YOU ARE HERE: LAT HomeCollections


The LAUSD blues

Elections for the school board and an amendment to the City Charter offer little hope for change in the district.

February 28, 2007

WITH FOUR OF the Los Angeles school board's seven seats up for grabs, next week's election could have been a moment of transformation for the plodding district and its many underperforming schools. Instead, it's another dispiriting reminder of how the system resists fundamental change.

Few of the candidates are especially noteworthy, and even the battle between Mayor Antonio Villaraigosa (whose bid to assert more control over the schools is in legal limbo) and United Teachers Los Angeles (the most potent political force in school board races, and the one most resistant to education reform) is failing to generate much excitement. A proposed City Charter amendment, meanwhile, would further complicate an already convoluted relationship between the city and the school district.

Even if the mayor's plan to win partial control of the schools is approved by the courts, its effect would be uncertain. The plan complicates school governance rather than streamlining it, and it keeps the school board intact. Rather than a fresh start, this year's election plays more like a repeat of former Mayor Richard Riordan's effort to gain a say over district policy through the board. That bid did not bring about lasting reforms.

With this in mind, giving Villaraigosa his preferred majority on the board (he already has one ally in Monica Garcia) needn't be the overriding factor. The best members of the school board generally will be those who express a sense of urgency about reform and who understand that the board's time is better spent on policy than on micromanaging and speechifying.

District 1: Marguerite Poindexter LaMotte

LaMotte, the incumbent, hasn't exactly been a force for change. But her only challenger, Johnathan Williams, founder and co-director of the pioneering charter Accelerated School, is burdened with a considerable conflict of interest.

Ordinarily, Williams, who is considered an ally of the mayor and a more effective and enterprising school director than LaMotte was a principal, would be the more intriguing candidate. But the Accelerated School owes the school district more than $9 million for loans for the construction of a new campus, and last year it defaulted on its payments. Now is not the moment for Williams to serve on the school board. Recusing himself from loan discussions wouldn't be enough. As a board member, Williams would wield power over every staff member, including Supt. David L. Brewer, who might have to make decisions about Accelerated's payment schedule. It's enough to color Williams' relationships with administrators and his ability to make disinterested decisions.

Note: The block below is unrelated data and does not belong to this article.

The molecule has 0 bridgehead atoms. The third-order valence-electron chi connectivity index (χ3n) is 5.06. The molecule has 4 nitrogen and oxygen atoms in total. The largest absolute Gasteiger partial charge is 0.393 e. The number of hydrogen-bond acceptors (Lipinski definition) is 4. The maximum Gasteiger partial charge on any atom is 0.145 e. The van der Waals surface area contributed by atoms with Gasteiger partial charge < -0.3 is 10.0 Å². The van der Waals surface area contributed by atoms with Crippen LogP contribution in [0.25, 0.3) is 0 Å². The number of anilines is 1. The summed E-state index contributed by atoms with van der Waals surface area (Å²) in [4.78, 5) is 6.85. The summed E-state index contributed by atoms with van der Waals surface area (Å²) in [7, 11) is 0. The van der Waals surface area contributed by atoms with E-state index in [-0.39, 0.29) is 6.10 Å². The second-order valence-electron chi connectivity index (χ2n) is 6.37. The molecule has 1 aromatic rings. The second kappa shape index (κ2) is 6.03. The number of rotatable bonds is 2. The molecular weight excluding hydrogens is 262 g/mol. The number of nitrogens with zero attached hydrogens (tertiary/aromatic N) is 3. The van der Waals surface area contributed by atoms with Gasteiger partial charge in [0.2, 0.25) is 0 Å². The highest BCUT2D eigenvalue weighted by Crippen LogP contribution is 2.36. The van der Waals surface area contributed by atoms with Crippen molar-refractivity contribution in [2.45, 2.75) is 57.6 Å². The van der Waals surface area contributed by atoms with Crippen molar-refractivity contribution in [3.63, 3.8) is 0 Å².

That leaves LaMotte, a strong advocate for African American students who has been independent-minded despite her union backing. If she wins, she should view her second term as a chance to move beyond her usual ponderous pace and narrow interests to promote more sweeping and rapid educational advances.

District 3: Louis Pugliese

Incumbent Jon Lauritzen has spent far too much of his first term carrying UTLA's agenda, including his failed attempt to impose a moratorium on new charter schools. Villaraigosa's favorite for this seat, city prosecutor Tamar Galatzan, displays dismayingly little knowledge about the district and lacks a basic understanding of the appropriate role for the school board. She sees her legal expertise as one of her top qualifications for the job because she could ferret out problems in the district's many real estate contracts. That's the job of staff lawyers, not the school board.

Pugliese, an independent candidate, is the best choice, though without major funding, his chances are slim. A teacher and teaching instructor, he understands how well-intentioned mandates from the central office can become busywork in the classroom, and he voices a refreshing interest in clearing up bureaucratic floundering.

District 5: Yolie Flores Aguilar

Three-term board member David Tokofsky withdrew from the race, leaving the mayor's choice, Flores Aguilar, running against teacher Bennett Kayser. Flores Aguilar, chief executive of the county Children's Planning Council, shows a deep grasp of the district's strengths and shortcomings and has a compelling vision. She aims to move the board from its interminable conversations about contracts and other minutiae to pointed, policy-oriented discussions about how to mend the schools' weaknesses.

District 7: Richard Vladovic

Board member Mike Lansing, who has generally been a succinct and intelligent voice for reform, chose not to run. California Teachers Assn. organizer Jesus Escandon is short on needed expertise and a managerial sense of how a school board should operate.

Los Angeles Times Articles